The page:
Over the past week or two, that high pressure ridge got even stronger as another high pressure front moved in from the eastern U.S. (the one that caused the prolonged hot and dry period in the Southeast earlier this month). Melt periods like the current one are not unprecedented; Mote noted previous ones in 2012 as well as 2007 and 2010 (all major melt years). But he pointed out that until recently, they were unheard of, according to Mote "we didn't see anything like this prior to the late 1990's." If these extreme melt seasons are becoming the new normal, it could have significant ramifications around the globe, especially for sea level rise. "Greenland has been an increasing contributor to global sea level rise over the past two decades," Mote said, "and surface melting and runoff is a large portion of that."
A Texas woman who took a photo of a live alligator with a knife in its head said she and her neighbors are concerned about the animal's well-being.
The gator was spotted in the Orchard Lakes Estates, Houston ABC station KTRK reported.
"I feel like somebody did this on purpose," said Erin Weaver, who took the photo of the animal.
Weaver, who has been living in the community for six years, told KRTK she sees alligators "almost every morning."
"Never have I seen them aggressive or even defensive," she added. "If you walk by and startle them, they just go under water."
A photo of the alligator with the knife in its head had been circulating on social media, and neighbors who saw it wanted to help.
"I don't want to see an alligator swimming around with a knife in his head and suffering," Weaver added.
According to Weaver, a Texas Parks and Wildlife game warden is expected to evaluate the alligator on Monday.
A coyote suspected of attacking a mother and her 4-year-old son in Fairfield Thursday was shot and killed, police said.
The victims had only minor injuries. The 37-year-old woman was walking in the area between the tennis courts and the Fairfield Community Pool near the woods at about 7 p.m.
Someone else let her know a coyote was following behind her. When the mother from Fairfield turned around, the coyote pounced on top of her. She fell, with the stroller going down with her.
The coyote bit her on the back of the leg and then turned toward the child, police said. The animal bit the boy on the right leg, but onlookers ran to their aid and chased the coyote away.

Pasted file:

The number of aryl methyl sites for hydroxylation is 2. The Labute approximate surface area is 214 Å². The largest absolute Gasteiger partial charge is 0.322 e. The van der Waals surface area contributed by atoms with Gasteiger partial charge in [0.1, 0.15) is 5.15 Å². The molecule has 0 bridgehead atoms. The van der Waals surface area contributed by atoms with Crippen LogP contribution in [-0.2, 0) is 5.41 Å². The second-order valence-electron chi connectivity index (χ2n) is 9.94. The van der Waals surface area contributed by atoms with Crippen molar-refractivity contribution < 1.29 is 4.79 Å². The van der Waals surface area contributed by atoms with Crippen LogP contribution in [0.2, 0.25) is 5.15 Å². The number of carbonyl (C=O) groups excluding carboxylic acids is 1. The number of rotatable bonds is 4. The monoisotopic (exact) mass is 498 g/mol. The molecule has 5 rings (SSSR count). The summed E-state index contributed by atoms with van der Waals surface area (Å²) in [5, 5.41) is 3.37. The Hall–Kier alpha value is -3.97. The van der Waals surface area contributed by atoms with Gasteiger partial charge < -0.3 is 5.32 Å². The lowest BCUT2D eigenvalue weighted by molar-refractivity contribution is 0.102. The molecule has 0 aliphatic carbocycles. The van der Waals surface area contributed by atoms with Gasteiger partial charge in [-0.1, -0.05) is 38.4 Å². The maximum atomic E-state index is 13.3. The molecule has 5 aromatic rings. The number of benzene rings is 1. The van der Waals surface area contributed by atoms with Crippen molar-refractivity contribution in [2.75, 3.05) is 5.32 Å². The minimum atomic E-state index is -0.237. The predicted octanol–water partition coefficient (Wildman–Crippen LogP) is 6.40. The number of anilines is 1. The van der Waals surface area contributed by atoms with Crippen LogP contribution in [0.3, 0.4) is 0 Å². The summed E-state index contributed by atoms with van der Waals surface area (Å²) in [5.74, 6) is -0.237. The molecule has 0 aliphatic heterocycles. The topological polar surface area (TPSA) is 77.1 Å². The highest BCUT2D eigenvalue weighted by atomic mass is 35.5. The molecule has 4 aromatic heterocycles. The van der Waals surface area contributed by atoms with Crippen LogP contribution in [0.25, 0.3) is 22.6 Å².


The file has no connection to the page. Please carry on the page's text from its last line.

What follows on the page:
Police shut down the park and started hunting the animal. Among them was Sgt. Frank Tracey. He was driving down Big Piece Road when he saw a shadowy figure resembling a coyote. He grabbed his M4 patrol rifle and entered the yard where he saw the animal.
All he saw was a cat, at least at first. Then he saw the coyote not far behind, emerging from behind a pool. The animal started moving toward Tracey, so the sergeant fired several shots and killed the beast.
Reflection Riding Arboretum & Nature Center released a statement . According to center officials, they believe trespassers are young people who paddled in from Lookout Creek and then got onto their boardwalk and the native animal area.
The center believes the trespassers first tried to take their bald eagle, Flora Nooga. Bald eagles are federally protected migratory birds, and while she was unsettled by the intrusion, officials say the bird does not appear to have been hurt.
When that didn't work, officials believe they moved on to Evi's space.
"We originally presumed she had been trafficked for the illegal exotic animal trade," said Reflection Riding officials in a statement Thursday, "We now believe Evi fought back against the criminals and was able to escape before she could be stolen. Federal law enforcement is now working the case alongside TWRA."
The nature center says they believe Evi is now missing in the Lookout Mountain area, and they're asking people NOT to approach the bobcat if you see her. Instead, take a picture of the area, and send the pic along with your contact info directly to Evi's keeper, Taylor Berry at 423-309-9969.
Wildlife Director Tish Gailmard says bobcats showing up as house pets has become a popular problem. "She does not make a good pet. She's a wild animal, and extremely powerful," said Gailmard. Reflection Riding says they are letting the forest calm down in the area where they believe Evi is currently. The center says they're grateful for the many community members who have reached out to them, concerned for Evi's wellbeing.